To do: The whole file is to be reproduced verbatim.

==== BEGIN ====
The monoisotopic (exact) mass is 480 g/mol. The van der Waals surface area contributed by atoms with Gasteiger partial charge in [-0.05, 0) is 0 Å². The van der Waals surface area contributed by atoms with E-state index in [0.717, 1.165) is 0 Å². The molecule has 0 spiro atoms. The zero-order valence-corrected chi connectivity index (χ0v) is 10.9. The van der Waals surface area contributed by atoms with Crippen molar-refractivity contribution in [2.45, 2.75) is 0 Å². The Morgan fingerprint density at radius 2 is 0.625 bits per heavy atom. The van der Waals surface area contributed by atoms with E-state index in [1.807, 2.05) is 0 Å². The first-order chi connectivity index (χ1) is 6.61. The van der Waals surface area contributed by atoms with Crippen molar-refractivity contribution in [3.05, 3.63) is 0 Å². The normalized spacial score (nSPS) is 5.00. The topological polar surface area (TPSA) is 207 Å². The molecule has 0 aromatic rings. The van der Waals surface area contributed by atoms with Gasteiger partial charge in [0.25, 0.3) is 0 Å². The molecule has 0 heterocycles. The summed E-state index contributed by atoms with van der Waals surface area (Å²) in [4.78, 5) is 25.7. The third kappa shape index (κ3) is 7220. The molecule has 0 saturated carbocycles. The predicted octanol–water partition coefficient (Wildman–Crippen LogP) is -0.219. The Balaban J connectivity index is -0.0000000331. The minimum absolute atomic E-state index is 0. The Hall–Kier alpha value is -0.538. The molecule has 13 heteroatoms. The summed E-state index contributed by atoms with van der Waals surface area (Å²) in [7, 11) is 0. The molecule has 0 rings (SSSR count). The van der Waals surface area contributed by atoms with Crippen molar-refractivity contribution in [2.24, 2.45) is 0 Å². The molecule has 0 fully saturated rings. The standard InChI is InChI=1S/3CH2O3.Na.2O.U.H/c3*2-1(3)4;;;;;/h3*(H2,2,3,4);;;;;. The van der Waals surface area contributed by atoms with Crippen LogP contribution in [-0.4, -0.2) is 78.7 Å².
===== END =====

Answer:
The monoisotopic (exact) mass is 480 g/mol. The van der Waals surface area contributed by atoms with Gasteiger partial charge in [-0.05, 0) is 0 Å². The van der Waals surface area contributed by atoms with E-state index in [0.717, 1.165) is 0 Å². The molecule has 0 spiro atoms. The zero-order valence-corrected chi connectivity index (χ0v) is 10.9. The van der Waals surface area contributed by atoms with Crippen molar-refractivity contribution in [2.45, 2.75) is 0 Å². The Morgan fingerprint density at radius 2 is 0.625 bits per heavy atom. The van der Waals surface area contributed by atoms with E-state index in [1.807, 2.05) is 0 Å². The first-order chi connectivity index (χ1) is 6.61. The van der Waals surface area contributed by atoms with Crippen molar-refractivity contribution in [3.05, 3.63) is 0 Å². The normalized spacial score (nSPS) is 5.00. The topological polar surface area (TPSA) is 207 Å². The molecule has 0 aromatic rings. The van der Waals surface area contributed by atoms with Gasteiger partial charge in [0.25, 0.3) is 0 Å². The molecule has 0 heterocycles. The summed E-state index contributed by atoms with van der Waals surface area (Å²) in [4.78, 5) is 25.7. The third kappa shape index (κ3) is 7220. The molecule has 0 saturated carbocycles. The predicted octanol–water partition coefficient (Wildman–Crippen LogP) is -0.219. The Balaban J connectivity index is -0.0000000331. The minimum absolute atomic E-state index is 0. The Hall–Kier alpha value is -0.538. The molecule has 13 heteroatoms. The summed E-state index contributed by atoms with van der Waals surface area (Å²) in [7, 11) is 0. The molecule has 0 rings (SSSR count). The van der Waals surface area contributed by atoms with Crippen molar-refractivity contribution in [2.24, 2.45) is 0 Å². The molecule has 0 fully saturated rings. The standard InChI is InChI=1S/3CH2O3.Na.2O.U.H/c3*2-1(3)4;;;;;/h3*(H2,2,3,4);;;;;. The van der Waals surface area contributed by atoms with Crippen LogP contribution in [-0.4, -0.2) is 78.7 Å².